In this particular book, the cartoons range in topic from feminism and relationships to the awkwardness of therapy sessions and strange advice from a greedy palm reader with some snake bashing and sarcastic ants sprinkled in for good measure.

A fun read! I look forward to enjoying more of Hart's artwork and social commentary this year as I re-visit some old favorites!

Johnny Hart also created the Wizard of Id cartoons (I loved those too!). He created the B.C. characters in the late 1950's. Wizard of Id came along in the 60s. Both cartoons ran in syndication in newspapers and were collected in multiple books until Hart's death in 2007.




Thursday, January 11, 2018

REVIEW: The Chalk Man

The Chalk Man
Author: C.J. Tudor


Eddie and his friends -- Fat Gav, Metal Mickey, Nicky and Hoppo -- do everything together. Summer break in 1986 is filled with bike rides, innocent mischief, and playing. All the things 12 year olds enjoy. They even draw secret code messages in chalk to each other. But then the chalk drawings turn much darker.....someone leaves a message that leads to a dead body in the woods. Flash forward to 2016....much has happened in their lives. Then Eddie, now a teacher, receives a letter in the mail. The only thing on the paper is one figure drawn in chalk. Turns out, they all received the same letter.  Eddie starts dredging up old memories and investigating to see if he can finally uncover exactly what happened that summer 30 years before. The summer of The Chalk Man.

A great suspense story has moments that totally catch a reader by surprise. For me, this book had several of those surprising moments. I really wasn't expecting this story to be this good. I am always wary of books that have a lot of hype.....I get all excited, looking forward to really being wowed....only to usually feel disappointed when the story doesn't' match the hype. This time, I am glad to report that the book totally lives up to the hype and great reviews. I was totally taken in by this story from the beginning....and it had shocks in store for me clear up to the very last page. Normally I don't like novels that jump around in time. It just becomes too confusing. This book manages to leap back and forth from 1986 to 2016 with ease. It never became confusing, but added to the suspense of the story. The writing and the story are just top notch! The Chalk Man is an awesomely chilling and creepy story! Great debut  novel! I can't wait to read more by this author!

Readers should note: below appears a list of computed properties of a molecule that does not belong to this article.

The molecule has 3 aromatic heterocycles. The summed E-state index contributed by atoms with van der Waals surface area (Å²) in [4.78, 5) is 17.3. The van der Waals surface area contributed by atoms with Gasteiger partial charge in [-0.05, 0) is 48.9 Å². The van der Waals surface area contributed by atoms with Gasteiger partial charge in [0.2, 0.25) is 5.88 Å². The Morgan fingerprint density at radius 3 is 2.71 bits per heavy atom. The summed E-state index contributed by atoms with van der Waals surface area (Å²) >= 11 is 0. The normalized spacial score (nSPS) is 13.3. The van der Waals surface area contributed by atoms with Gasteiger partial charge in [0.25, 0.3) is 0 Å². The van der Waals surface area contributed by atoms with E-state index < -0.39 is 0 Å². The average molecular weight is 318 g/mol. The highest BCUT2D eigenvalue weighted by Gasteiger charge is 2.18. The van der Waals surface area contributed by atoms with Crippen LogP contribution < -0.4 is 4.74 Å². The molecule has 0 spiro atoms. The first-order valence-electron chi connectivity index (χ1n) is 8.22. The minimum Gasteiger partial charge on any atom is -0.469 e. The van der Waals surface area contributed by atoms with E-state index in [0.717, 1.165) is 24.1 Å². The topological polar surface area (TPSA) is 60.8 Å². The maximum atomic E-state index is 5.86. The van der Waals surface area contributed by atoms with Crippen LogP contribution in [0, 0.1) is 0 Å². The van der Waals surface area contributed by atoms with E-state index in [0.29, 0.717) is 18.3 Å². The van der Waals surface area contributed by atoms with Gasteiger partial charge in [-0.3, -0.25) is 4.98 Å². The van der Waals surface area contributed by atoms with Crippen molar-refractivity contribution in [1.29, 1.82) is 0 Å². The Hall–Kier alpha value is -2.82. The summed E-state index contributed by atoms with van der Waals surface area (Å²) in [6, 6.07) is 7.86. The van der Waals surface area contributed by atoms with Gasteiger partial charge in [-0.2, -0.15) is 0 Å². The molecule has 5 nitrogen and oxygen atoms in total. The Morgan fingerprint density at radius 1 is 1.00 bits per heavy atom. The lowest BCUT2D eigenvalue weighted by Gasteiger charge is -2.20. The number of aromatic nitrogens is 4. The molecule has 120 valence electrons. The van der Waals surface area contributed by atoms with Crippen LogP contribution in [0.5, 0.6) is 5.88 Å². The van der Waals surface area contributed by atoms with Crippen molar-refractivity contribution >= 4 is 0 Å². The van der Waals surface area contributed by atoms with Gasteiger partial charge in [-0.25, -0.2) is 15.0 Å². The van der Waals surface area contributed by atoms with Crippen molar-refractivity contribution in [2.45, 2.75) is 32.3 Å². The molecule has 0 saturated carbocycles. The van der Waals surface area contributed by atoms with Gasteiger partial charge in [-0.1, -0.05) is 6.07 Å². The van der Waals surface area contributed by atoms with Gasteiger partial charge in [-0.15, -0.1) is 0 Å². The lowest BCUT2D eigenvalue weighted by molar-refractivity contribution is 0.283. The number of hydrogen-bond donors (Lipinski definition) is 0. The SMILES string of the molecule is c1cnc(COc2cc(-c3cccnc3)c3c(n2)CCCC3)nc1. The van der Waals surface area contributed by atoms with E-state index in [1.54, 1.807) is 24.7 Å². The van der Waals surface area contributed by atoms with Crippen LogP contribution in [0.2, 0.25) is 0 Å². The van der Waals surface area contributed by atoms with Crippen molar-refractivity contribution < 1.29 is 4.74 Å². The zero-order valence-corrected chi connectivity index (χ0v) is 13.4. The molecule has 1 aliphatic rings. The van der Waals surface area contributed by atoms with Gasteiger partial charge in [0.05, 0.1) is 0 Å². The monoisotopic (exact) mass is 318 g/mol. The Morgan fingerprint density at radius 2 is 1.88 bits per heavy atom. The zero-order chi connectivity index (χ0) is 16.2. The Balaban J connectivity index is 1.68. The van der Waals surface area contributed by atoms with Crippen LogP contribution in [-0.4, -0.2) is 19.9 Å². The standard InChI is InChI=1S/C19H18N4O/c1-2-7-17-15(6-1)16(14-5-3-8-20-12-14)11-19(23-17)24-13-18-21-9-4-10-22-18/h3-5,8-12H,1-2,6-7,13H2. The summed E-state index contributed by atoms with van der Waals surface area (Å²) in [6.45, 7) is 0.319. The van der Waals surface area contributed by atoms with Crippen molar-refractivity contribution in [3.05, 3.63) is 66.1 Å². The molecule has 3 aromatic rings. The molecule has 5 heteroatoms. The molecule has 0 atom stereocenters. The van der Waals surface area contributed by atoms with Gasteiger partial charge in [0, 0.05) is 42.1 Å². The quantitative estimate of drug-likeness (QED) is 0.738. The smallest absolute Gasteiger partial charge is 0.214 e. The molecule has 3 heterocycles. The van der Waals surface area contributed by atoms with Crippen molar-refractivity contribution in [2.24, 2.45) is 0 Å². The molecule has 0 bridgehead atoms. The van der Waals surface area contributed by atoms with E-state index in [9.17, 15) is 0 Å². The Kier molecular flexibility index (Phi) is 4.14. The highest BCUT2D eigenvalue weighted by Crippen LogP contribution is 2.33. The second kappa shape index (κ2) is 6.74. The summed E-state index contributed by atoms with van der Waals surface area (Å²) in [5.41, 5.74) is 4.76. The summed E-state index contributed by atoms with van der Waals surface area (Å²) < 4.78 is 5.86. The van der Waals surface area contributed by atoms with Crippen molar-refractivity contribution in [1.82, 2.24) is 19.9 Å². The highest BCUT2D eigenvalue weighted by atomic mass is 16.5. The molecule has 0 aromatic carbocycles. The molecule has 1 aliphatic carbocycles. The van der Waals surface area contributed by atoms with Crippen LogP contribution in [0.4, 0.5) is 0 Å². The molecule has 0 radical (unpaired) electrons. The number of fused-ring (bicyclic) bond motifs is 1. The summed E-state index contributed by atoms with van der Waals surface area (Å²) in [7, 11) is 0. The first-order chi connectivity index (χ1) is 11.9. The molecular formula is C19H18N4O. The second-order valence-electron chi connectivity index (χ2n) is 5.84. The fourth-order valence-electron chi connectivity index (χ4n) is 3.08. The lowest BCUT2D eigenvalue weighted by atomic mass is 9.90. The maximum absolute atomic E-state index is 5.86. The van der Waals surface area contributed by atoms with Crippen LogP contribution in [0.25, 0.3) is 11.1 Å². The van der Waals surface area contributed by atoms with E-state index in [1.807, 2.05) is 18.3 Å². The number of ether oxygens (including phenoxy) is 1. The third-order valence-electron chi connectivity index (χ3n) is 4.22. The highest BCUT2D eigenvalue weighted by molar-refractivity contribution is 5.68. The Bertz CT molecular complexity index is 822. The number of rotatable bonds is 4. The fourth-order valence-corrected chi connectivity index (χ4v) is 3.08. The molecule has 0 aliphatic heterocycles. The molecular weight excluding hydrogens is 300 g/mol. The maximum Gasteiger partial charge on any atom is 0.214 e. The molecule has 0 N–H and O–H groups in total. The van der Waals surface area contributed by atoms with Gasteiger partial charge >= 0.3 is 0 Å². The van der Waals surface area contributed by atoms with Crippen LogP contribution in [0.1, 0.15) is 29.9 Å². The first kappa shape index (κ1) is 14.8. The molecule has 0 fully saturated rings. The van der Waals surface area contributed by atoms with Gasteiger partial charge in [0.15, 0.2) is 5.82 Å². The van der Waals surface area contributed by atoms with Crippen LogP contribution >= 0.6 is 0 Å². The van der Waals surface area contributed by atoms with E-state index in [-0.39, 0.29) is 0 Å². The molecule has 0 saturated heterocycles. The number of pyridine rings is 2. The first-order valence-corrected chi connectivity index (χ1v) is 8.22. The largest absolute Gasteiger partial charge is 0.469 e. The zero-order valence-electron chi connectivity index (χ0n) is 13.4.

To learn more about the author, check out her facebook author page: https://www.facebook.com/CJTudorOfficial/?ref=br_rs

**I voluntarily read an advanced readers copy of this book from Crown Publishing via NetGalley. All opinions expressed are entirely my own.**

REVIEW: Dead Wake The Last Crossing of the Lusitania

Dead Wake
The Last Crossing of the Lusitania
Author: Erik Larson

The RMS Lusitania was torpedoed by a German U-boat on May 7, 1915 just off the coast of Ireland. The ship sank in less than 20 minutes, killing nearly 1,200 people. Many decried the attack on a passenger ship. But German military leaders said the attack was justified because the ship was carrying munitions for use by the British military. It would be decades before it was proven that Germany was correct....the passenger ship was indeed carrying munitions for use in World War I.

Dead Wake not only tells the story of the sinking and great loss of life, but also about the politics, military decisions and mistakes that led to the ship sailing without escort in a war zone. It also talks about the Lusitania, its history, crew and passengers, and facts about the German Navy, U-Boats and early submarine warfare. Because it opened responding ships up to attack by U-boat, orders had gone out that no vessel was to approach and render aid to any ship that had been damaged by a torpedo. Warnings about imminent submarine attacks against all vessels in the war zone had been issued by Germany prior to the attack. Why then did so many passengers, including many children, board the ship, sailing directly into danger? And why were munitions loaded onto a passenger liner, putting thousands of people at risk? This book gives so many interesting facts about the world situation at the time, shipping and war zone issues and the actual event. Erik Larson presents the whole story in an interesting and informative way. This is non-fiction and not a narrative account, but it kept my attention the entire time. Very interesting and well written!!

I think so many people were willing to board the ship, despite repeated warnings from Germany, because it was assumed a passenger vessel would not be targeted. And, it's also human nature to believe that disasters are things that happen to other people. Until the sinking of the Lusitania, the dangers of the war zone were almost a joke with passengers laughing about the possibility and buying life jackets in New York department stores before setting sail. The fact that the shipping line was willing to carry munitions on a passenger vessel further shows that the danger wasn't being taken seriously. With U-Boats actively attacking merchant ships and military vessels with success, it is astounding to me that the Lusitania was allowed to sail that course into the war zone with no escort, no orders to divert to a safer route or to sail in a zig zag pattern. The whole conglomeration of decisions made by passengers, crew, the shipping line and military brought about this disaster. Germany came right out and said WE ARE GOING TO SINK THIS SHIP...DONT GET ON IT -- and thousands still bought tickets and sailed from New York. Foolish. But even more foolish is the fact that it sailed with munitions in the hold without any escort to protect it. Bad, bad, bad decisions!